To look at Monet's paintings is to learn how to see.
Take the two versions of "Old Fort at Antibes" (1888) that hang side by side in the Baltimore Museum of Art's "Monet" show.
Both pictures show exactly the same things -- a band of water at the bottom, a band of sky at the top and, in between, the old fort on a promontory in front of a mountain range.
You can glance at them and walk on if you like. Or you can stay and see them. For these two pictures record the scene at slightly different times of day. The sun in one is almost full on the fort, while in the other it is a little more behind it, and lower in the sky. And that slight change makes every part of the two paintings different.
Among the distinctions: In the second, the water has less white ** and more green in it. The line where the water touches the land is a darker blue. The details of the fort's buildings, more shadowed, stand out more clearly, especially the reddish roofs. The mountains are more clearly divided into two horizontal ridges. The sky is lighter and more varied in color. Virtually every inch of the two paintings records the same thing, but in none is it recorded the same way. The longer you look the more differences you see.
And that need to stop and look carefully makes "Claude Monet: Impressionist Masterpieces from the Museum of Fine Arts, Boston" in some ways just the right kind of Monet show to have, if in other ways it's less than perfect.
At 32 paintings it is small, not the sort of exhaustive and exhausting presentation of an artist's work that we associate with the word "blockbuster." It comes from just one museum, in exchange for 50 works from the BMA's Cone collection concurrently on view in Boston. While Boston's is the largest Monet collection in the Western Hemisphere, seven of its 39 works were not allowed to travel because of fragile "condition," according to BMA curator Sona Johnston; the missing include one of Boston's two "Grainstack" (or "Haystack") paintings and one of its two "Water Lilies" paintings.
And Boston's collection includes no paintings from the last 18 years of Monet's life, 1909-1926, when his art became increasingly abstract.
So we cannot be said to have the most complete of Monet shows. But what we have is a group of works not only individually exceptional but collectively representative both of more than 40 years of Monet's career, 1864-1908, and of the essence of this quintessential impressionist. At 32 paintings, it isn't daunting -- it doesn't make you feel compelled to move right along, as a show of 100 or 150 works always does. Instead, it's of a size to encourage museumgoers to linger over individual works, to notice details and to soak up the atmosphere that is so much a part of Monet's essence.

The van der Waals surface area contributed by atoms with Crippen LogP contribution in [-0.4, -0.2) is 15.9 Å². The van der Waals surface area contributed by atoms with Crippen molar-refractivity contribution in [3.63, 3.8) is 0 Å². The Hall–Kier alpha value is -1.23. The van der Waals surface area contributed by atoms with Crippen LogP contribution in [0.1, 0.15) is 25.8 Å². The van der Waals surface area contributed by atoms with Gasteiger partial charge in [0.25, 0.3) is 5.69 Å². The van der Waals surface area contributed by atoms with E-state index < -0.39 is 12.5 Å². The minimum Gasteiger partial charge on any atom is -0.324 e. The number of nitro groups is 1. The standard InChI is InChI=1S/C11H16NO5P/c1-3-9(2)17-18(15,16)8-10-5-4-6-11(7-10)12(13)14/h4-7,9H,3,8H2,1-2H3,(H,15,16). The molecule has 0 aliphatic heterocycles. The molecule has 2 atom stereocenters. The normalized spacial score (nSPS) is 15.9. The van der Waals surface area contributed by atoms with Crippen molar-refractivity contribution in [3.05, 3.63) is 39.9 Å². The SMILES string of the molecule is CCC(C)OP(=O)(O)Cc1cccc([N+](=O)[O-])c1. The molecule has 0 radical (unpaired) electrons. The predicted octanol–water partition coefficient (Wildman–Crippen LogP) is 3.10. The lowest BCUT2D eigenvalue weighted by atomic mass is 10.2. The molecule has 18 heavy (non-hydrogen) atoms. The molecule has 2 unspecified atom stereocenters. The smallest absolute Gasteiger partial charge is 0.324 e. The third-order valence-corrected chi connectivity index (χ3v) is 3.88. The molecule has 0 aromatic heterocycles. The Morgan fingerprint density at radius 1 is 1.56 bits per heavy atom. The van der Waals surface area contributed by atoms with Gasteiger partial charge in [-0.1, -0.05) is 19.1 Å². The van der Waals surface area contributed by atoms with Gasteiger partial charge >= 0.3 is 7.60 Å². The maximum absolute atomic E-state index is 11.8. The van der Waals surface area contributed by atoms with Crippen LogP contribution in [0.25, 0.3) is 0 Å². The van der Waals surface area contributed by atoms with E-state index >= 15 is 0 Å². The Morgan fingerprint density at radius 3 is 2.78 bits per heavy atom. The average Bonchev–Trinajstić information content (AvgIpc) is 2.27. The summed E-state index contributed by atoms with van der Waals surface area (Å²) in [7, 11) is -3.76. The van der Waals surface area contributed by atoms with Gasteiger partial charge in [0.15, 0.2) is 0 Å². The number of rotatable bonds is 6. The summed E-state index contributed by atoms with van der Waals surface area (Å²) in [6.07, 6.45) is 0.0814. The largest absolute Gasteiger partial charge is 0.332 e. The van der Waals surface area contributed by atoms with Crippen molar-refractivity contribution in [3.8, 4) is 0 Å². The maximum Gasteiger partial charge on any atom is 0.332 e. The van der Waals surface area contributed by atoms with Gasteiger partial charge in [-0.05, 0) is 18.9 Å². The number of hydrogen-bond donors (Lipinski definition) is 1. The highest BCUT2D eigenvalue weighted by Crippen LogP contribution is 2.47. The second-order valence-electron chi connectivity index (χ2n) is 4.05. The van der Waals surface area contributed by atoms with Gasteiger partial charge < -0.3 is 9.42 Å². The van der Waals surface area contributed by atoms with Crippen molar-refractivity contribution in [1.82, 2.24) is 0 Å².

It begins in the early years with "Rue de la Bavolle, Honfleur" (1864) -- a painting that, as the catalog of the Boston collection points out, reveals Monet's interest in light and shadow but little else of what was to come.
The next work, however, "Ships in a Harbor" (about 1873), is all liquid grays and blues; and with "Poplars" (about 1875), "Camille Monet and a Child in a Garden" (1875) and other works of the period we enter impressionism's dazzling world of light, air and color rendered with dabs of active brush stroke, its dissolution of form, its effect of catching a fleeting, momentary impression of -- the subject.
A group of three snow scenes from the 1870s is not strictly a series in Monet's later sense, but in them he explores the effects of cloudy days on the objects and colors he records.
From a group of works of the 1880s, especially "Road in a Hollow, Pourville" (1882) and "Field of Poppies in a Hollow near Giverny" (1885), we experience the artist organizing his compositions more abstractly. In terms of the illusionism of the scene, the road in the "Pourville" painting goes away from the viewer and down a hill. But it equally can be seen as a triangle that rises from the bottom edge of the painting.
It's a pity that both "Grainstack" paintings could not come to Baltimore, but the one we have, "Grainstack at Sunset" (1891), is also somewhat abstract in that it explores light and color for their own sakes, and even to some extent the emotional properties of color. As Johnston's Acoustiguide text points out, some of these colors can be seen as angry, especially the red on the lower part of the grainstack and the yellow outlining its upper edges.
The young Kandinsky, seeing an exhibit of the "Grainstack" paintings, recognized their qualities even if they were at first "distressing" to him: "What was absolutely clear to me was the unsuspected power, previously hidden from me, of the palette. . . . And at the same time, unconsciously, the object was discredited as an indispensable element of the picture."